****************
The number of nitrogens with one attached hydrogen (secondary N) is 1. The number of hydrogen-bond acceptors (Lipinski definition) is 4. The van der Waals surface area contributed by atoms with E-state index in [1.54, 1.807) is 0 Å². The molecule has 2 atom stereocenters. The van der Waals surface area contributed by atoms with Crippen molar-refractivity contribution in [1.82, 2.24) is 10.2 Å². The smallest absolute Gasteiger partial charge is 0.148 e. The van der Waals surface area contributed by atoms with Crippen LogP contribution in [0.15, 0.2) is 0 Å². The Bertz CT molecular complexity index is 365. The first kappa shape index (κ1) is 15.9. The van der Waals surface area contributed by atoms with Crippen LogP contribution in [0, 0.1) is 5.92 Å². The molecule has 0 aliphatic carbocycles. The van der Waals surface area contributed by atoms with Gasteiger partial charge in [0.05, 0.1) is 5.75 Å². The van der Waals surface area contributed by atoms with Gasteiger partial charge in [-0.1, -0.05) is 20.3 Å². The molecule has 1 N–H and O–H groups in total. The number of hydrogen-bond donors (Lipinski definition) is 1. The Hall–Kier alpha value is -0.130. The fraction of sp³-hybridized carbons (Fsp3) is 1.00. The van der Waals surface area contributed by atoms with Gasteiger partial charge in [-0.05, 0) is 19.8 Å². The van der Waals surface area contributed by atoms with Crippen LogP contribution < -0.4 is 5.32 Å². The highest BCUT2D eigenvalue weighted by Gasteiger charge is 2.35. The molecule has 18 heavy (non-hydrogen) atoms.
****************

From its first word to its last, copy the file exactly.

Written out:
The number of nitrogens with one attached hydrogen (secondary N) is 1. The number of hydrogen-bond acceptors (Lipinski definition) is 4. The van der Waals surface area contributed by atoms with E-state index in [1.54, 1.807) is 0 Å². The molecule has 2 atom stereocenters. The van der Waals surface area contributed by atoms with Crippen molar-refractivity contribution in [1.82, 2.24) is 10.2 Å². The smallest absolute Gasteiger partial charge is 0.148 e. The van der Waals surface area contributed by atoms with Crippen LogP contribution in [0.15, 0.2) is 0 Å². The Bertz CT molecular complexity index is 365. The first kappa shape index (κ1) is 15.9. The van der Waals surface area contributed by atoms with Crippen LogP contribution in [0, 0.1) is 5.92 Å². The molecule has 0 aliphatic carbocycles. The van der Waals surface area contributed by atoms with Gasteiger partial charge in [0.05, 0.1) is 5.75 Å². The van der Waals surface area contributed by atoms with Gasteiger partial charge in [-0.1, -0.05) is 20.3 Å². The molecule has 1 N–H and O–H groups in total. The number of hydrogen-bond donors (Lipinski definition) is 1. The Hall–Kier alpha value is -0.130. The fraction of sp³-hybridized carbons (Fsp3) is 1.00. The van der Waals surface area contributed by atoms with Gasteiger partial charge in [-0.05, 0) is 19.8 Å². The van der Waals surface area contributed by atoms with Crippen LogP contribution < -0.4 is 5.32 Å². The highest BCUT2D eigenvalue weighted by Gasteiger charge is 2.35. The molecule has 18 heavy (non-hydrogen) atoms.